I’ve now been using an Amazon “t2.nano” EC2 instance for my web hosting. These are designed to allow “Burstable Performance”. Amazon has a few different descriptions from the simplistic: T2 instances accrue CPU Credits when they are idle, and use CPU credits when they are active. to a much more detailed explanation. The later document says that the credits are processed at millisecond resolution. But, the free monitoring tools only sample at 5-minute granularity, so it is difficult to see anything of finer granularity than that.
This post is going to be a bit technical, as I will describe in some detail the final setup for hosting for davidb.org. Most of the steps that I follow come from Digital Ocean’s article How To Secure Nginx with Let’s Encrypt on Ubuntu 16.04. The only step not necessary from these instructions was Step 3 on Updating the Firewall. The AWS Ubuntu images do not have an active firewall, as their networking configuration has a fairly aggressive firewall already in place.
I have completed the migration of this site from Jekyll to Hugo. After using Jekyll for a few days, I quickly discovered many of its limitations, and felt it would be useful to provide a bit of a comparison. Common Both are static site generators, and use fairly similar configuration formats. Both prefer Markdown for page markup. Both also contain specific implementations of Markdown, and so will likely differ slightly in their interpretation of the poorly-defined ill-conceived “specification” of Markdown.
Last night, I finally got all of the pieces together for hosting of this site. Here, I will summarize what solution I ended up going with, and a little about my future plans. Static site After convincing myself that Markdown is only terrible (instead of utterly terrible), and that it would be ok for short postings like I intend to make here. I got this site set up with Jekyll for static site generation.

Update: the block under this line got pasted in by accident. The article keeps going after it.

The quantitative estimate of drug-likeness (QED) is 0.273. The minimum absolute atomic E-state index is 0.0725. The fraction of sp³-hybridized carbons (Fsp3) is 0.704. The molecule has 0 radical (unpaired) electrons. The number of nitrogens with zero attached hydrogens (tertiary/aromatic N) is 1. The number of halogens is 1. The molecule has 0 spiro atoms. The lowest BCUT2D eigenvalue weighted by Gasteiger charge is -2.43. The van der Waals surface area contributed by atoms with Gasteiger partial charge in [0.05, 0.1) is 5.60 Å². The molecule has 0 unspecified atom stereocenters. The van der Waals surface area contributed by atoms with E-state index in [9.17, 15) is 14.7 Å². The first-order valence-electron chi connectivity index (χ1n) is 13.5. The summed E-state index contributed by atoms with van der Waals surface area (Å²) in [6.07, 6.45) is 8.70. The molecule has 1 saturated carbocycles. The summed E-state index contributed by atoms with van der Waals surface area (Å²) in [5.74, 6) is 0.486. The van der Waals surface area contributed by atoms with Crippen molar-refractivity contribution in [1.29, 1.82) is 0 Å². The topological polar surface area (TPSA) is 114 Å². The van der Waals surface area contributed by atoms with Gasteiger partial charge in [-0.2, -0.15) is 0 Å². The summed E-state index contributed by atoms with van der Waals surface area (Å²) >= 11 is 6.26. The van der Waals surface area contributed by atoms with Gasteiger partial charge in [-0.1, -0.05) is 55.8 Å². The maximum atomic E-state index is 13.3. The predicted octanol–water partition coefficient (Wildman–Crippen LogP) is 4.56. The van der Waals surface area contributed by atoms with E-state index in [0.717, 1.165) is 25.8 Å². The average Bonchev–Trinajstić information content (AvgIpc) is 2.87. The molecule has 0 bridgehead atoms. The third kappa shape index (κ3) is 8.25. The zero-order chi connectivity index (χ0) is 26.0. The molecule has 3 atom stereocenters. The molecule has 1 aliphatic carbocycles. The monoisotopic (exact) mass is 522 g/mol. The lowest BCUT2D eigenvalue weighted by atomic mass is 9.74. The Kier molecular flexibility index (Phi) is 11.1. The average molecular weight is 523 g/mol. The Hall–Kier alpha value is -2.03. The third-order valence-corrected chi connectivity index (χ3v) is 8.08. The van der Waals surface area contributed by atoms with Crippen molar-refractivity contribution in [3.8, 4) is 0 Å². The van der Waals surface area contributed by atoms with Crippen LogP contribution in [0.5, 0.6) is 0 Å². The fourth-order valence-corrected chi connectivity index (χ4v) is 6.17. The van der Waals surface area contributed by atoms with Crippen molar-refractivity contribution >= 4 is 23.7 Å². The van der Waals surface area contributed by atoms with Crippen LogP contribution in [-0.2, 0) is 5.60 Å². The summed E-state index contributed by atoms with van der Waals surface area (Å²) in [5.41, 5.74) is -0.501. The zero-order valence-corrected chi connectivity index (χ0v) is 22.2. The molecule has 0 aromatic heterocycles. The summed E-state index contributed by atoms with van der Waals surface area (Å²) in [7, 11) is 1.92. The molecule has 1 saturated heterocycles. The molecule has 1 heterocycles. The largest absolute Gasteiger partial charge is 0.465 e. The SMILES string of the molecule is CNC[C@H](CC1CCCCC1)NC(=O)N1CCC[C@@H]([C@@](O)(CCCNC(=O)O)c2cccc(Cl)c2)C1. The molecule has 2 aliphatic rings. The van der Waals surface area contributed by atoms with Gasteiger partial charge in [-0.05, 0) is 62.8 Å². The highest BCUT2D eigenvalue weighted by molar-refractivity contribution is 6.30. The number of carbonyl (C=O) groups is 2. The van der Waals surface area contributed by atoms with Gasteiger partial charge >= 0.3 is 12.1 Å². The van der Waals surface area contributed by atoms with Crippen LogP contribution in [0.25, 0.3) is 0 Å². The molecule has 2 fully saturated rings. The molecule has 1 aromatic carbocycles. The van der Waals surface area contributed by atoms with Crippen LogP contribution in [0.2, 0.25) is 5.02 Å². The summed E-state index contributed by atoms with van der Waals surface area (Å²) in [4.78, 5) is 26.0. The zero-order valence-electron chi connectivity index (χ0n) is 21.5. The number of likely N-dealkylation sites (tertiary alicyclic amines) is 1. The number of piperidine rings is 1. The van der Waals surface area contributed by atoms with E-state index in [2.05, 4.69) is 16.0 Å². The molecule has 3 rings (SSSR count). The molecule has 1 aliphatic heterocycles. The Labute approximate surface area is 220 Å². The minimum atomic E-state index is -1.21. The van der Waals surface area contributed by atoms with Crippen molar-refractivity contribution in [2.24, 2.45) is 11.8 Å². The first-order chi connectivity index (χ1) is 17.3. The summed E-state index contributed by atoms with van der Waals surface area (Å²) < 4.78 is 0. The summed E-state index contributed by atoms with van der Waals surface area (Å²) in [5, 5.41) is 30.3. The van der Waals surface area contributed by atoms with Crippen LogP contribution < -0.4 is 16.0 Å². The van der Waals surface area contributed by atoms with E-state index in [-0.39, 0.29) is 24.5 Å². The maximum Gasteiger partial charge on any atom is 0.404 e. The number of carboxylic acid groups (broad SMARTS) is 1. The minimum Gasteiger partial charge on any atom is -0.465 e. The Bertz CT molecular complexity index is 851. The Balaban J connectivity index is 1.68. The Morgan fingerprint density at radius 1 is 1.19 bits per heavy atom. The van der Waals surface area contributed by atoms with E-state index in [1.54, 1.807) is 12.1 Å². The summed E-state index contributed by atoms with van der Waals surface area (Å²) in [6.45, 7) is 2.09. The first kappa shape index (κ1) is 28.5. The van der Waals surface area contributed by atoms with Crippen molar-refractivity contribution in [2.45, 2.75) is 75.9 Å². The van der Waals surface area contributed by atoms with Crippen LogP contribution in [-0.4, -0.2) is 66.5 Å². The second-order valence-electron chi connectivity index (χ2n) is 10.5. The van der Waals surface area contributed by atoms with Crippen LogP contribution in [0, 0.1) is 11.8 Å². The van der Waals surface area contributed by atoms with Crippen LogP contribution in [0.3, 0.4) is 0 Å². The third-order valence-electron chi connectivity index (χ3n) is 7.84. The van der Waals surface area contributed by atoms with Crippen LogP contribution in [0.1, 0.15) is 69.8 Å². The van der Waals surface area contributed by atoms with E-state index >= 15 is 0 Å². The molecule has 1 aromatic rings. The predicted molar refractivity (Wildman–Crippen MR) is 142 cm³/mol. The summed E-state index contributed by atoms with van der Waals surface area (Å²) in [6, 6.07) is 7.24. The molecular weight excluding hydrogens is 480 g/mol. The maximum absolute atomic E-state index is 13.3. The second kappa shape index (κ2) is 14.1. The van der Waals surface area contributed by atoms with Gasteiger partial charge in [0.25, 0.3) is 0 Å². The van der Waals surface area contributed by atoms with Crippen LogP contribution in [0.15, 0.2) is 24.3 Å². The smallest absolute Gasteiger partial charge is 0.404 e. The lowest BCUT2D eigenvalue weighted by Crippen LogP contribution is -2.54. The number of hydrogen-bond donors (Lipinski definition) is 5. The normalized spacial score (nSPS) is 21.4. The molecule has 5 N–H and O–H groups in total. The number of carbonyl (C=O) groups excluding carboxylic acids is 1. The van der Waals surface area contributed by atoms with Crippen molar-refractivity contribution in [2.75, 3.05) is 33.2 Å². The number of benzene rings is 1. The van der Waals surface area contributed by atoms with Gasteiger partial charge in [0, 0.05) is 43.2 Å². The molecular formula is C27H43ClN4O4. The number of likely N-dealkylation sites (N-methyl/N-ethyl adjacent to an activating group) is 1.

This post is going to focus on some particular security issues in the embedded space (the IoT space, if you will). I regularly work with microcontrollers (MCUs) based on variants of the Cortex-M architecture. These are ARM processors that typically have a small amount of ROM (½–1 MiB) and an even smaller amount of RAM (16–128 KiB). Traditionally, security has not been much of a focus on these types of devices (think toasters, washing machines, and the likes).
Today, I migrated my primary Ubuntu 17.04 development machine to put the root volume onto a thinly provisioned volume. There was a bit of a comedy of errors, so I want to outline what I should have done, vs what actually happened. What I should have done As in anything like this, it is important to start with known good backups. In my backup post, I describe how I’m doing that, and even testing it.
For my first post, I’d like to discuss some of my strategy that I use for backups. Backups are one of those things that most people realize are important, yet most people don’t really do them consistently. Aside from that, I’ve found that very few people test their backups. There are two scenarios that backups are important for: Disaster recovery. After a hard disk crash or other failure, how can I recovery a machine to the state it was in before the crash.